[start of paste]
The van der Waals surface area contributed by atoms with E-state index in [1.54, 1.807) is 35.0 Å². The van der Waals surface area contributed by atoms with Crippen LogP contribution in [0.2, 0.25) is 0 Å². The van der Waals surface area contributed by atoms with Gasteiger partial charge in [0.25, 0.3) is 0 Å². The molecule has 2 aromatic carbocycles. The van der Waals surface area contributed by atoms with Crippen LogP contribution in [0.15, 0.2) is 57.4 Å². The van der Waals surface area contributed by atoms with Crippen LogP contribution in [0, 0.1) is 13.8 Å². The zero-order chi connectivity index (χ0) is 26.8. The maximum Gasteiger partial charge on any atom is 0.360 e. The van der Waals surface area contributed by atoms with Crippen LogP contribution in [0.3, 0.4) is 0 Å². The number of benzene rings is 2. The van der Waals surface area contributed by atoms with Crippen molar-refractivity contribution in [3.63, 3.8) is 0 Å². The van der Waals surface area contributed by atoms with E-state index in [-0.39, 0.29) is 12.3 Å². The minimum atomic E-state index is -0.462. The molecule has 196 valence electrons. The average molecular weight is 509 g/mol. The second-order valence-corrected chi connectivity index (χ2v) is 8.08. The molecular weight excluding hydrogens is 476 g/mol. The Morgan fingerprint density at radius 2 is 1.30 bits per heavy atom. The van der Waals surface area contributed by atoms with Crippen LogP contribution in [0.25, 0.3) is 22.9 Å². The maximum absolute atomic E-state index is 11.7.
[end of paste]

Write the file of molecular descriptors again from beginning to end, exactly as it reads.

The van der Waals surface area contributed by atoms with E-state index in [1.54, 1.807) is 35.0 Å². The van der Waals surface area contributed by atoms with Crippen LogP contribution in [0.2, 0.25) is 0 Å². The van der Waals surface area contributed by atoms with Gasteiger partial charge in [0.25, 0.3) is 0 Å². The molecule has 2 aromatic carbocycles. The van der Waals surface area contributed by atoms with Crippen LogP contribution in [0.15, 0.2) is 57.4 Å². The van der Waals surface area contributed by atoms with Crippen LogP contribution in [0, 0.1) is 13.8 Å². The zero-order chi connectivity index (χ0) is 26.8. The maximum Gasteiger partial charge on any atom is 0.360 e. The van der Waals surface area contributed by atoms with Crippen LogP contribution in [0.3, 0.4) is 0 Å². The number of benzene rings is 2. The van der Waals surface area contributed by atoms with Crippen molar-refractivity contribution in [3.63, 3.8) is 0 Å². The van der Waals surface area contributed by atoms with E-state index in [-0.39, 0.29) is 12.3 Å². The minimum atomic E-state index is -0.462. The molecule has 196 valence electrons. The average molecular weight is 509 g/mol. The second-order valence-corrected chi connectivity index (χ2v) is 8.08. The molecular weight excluding hydrogens is 476 g/mol. The Morgan fingerprint density at radius 2 is 1.30 bits per heavy atom. The van der Waals surface area contributed by atoms with Crippen LogP contribution in [0.25, 0.3) is 22.9 Å². The maximum absolute atomic E-state index is 11.7.